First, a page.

Two-Wheeling it in the Kootenay Rockies

By Meghan Tabor

Mountain biking in the Kootenay Rockies is an experience like none other! Here are some of my favourite Kootenay rides that you’ll want to rip this summer! In no particular order…

This trail, located in Nakusp, is 16 km out-and-back (8 km each way) through a beautiful lush green forest, above a rushing river. The trail can have some technical climbs and descents, but for the most part, it would be fun to ride for any intermediate mountain biker.

Hot tip: Start at the Nakusp Hot Springs side of the trail, because then you get to end with a well-deserved soak! 


7 Summits
Shown above, this Rossland trail is world famous, and for a good reason! Not for the faint of heart, this point-to-point 30-km technical trail takes you into the alpine across the Rossland Range with 360-degree panoramic views for almost the entire grunt. For those keeners wanting more, tack on the Dewdney Descent (adds an extra 5 km to the day and will have your hands crying for a breather by the end)!

Hot tip: Park at the end of the trail, and set up a shuttle with Mountain Shuttle Rossland to get your group to the trailhead.


Keystone Standard Basin
This trail in Revelstoke is a 22-km out-and-back hiking turned (mostly) biking trail in the Selkirk Mountains, 50 km north of Revelstoke. The trail starts about 16 km up a logging road, so you’ve already gained quite a bit of elevation from the get go with your vehicle. A short (but steep and techy) climb will get you into the alpine relatively quickly, and then you’re cruising beautiful single track for about 10 km to the cabin.

Hot top: This trail has a short riding window due to snow, and if you hit it right (mid-August/early Sept), the alpine wildflowers will be in full bloom. 


This New Denver trail is a tough one to find, but definitely worth the search. None of the locals seem to have any idea that it exists, but it’s a great trail that hardly ever gets ridden. It begins at the Rosebury Provincial Park Campground with a ride (or shuttle) up a seemingly endless logging road. Note that this trail is unsanctioned, so ride at your own risk!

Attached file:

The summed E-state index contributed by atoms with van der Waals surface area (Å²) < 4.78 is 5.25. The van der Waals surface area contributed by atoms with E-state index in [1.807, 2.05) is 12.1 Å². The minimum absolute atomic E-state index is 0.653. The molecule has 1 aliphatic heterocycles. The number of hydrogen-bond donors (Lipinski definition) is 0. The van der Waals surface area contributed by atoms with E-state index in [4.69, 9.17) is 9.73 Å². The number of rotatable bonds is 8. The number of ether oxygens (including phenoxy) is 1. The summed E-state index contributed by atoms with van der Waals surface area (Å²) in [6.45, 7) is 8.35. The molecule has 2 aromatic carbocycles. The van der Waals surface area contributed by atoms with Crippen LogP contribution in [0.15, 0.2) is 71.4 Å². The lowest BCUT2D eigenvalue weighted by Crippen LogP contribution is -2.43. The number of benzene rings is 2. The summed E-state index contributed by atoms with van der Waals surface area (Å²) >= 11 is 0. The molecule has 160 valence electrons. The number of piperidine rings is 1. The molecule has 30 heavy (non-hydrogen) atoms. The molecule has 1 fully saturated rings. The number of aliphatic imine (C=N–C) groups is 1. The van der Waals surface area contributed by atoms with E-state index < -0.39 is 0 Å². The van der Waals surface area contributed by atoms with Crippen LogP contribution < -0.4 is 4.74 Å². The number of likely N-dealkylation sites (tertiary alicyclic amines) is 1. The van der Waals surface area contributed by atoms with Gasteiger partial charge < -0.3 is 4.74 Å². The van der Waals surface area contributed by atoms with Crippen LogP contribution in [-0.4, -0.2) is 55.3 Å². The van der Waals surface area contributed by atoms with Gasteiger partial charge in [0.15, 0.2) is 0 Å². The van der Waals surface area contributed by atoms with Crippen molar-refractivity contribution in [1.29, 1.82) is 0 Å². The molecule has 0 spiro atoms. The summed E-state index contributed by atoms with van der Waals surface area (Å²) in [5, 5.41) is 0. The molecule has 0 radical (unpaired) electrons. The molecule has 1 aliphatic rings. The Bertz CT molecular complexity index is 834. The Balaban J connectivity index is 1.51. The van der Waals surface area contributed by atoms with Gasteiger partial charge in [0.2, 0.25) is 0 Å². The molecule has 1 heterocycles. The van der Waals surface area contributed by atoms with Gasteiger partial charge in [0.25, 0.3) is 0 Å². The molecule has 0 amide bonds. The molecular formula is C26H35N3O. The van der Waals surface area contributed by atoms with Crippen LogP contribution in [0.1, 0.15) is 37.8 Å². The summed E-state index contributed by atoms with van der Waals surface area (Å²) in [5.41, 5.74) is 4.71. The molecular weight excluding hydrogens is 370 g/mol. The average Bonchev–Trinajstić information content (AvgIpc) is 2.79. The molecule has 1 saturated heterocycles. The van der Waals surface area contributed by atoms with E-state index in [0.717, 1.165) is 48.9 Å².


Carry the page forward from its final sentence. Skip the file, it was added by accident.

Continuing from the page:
Hot tip: For a family friendly ride, head into downtown New Denver to tackle the Galena Trail, a flat and wide mountain bike trail that includes a cable car river crossing (with your bike)!

Canyon Creek
Part of the Moonraker trail system, the Canyon Creek trail in Golden is a must ride for anyone bringing their bike to town. This is a fast and flowy descent along the edge of a 200-m deep canyon, which starts with a 5.5-km climb on Talus Creek FSR. Ride the whole trail down to the end of Canyon Creek Road, or cut off half way to make your way back through the Moonraker trails.

Hot tip: Watch out for goats on the canyon edge.


The Johnson and Kloosifer Trails
These Invermere trails are great for those just getting into mountain biking, or for those wanting something a bit smoother than the trails mentioned above. Shown above, the Johnson Trail takes you above the Toby Canyon, offering spectacular views. When you combine it with the Kloosifer, you’re looking at about a 20-km buff and flowy ride.

Hot tip: Make sure you bring enough water for these trails, as there is none available anywhere close by.

Photos: courtesy of Destination BC and Meghan Tabor.

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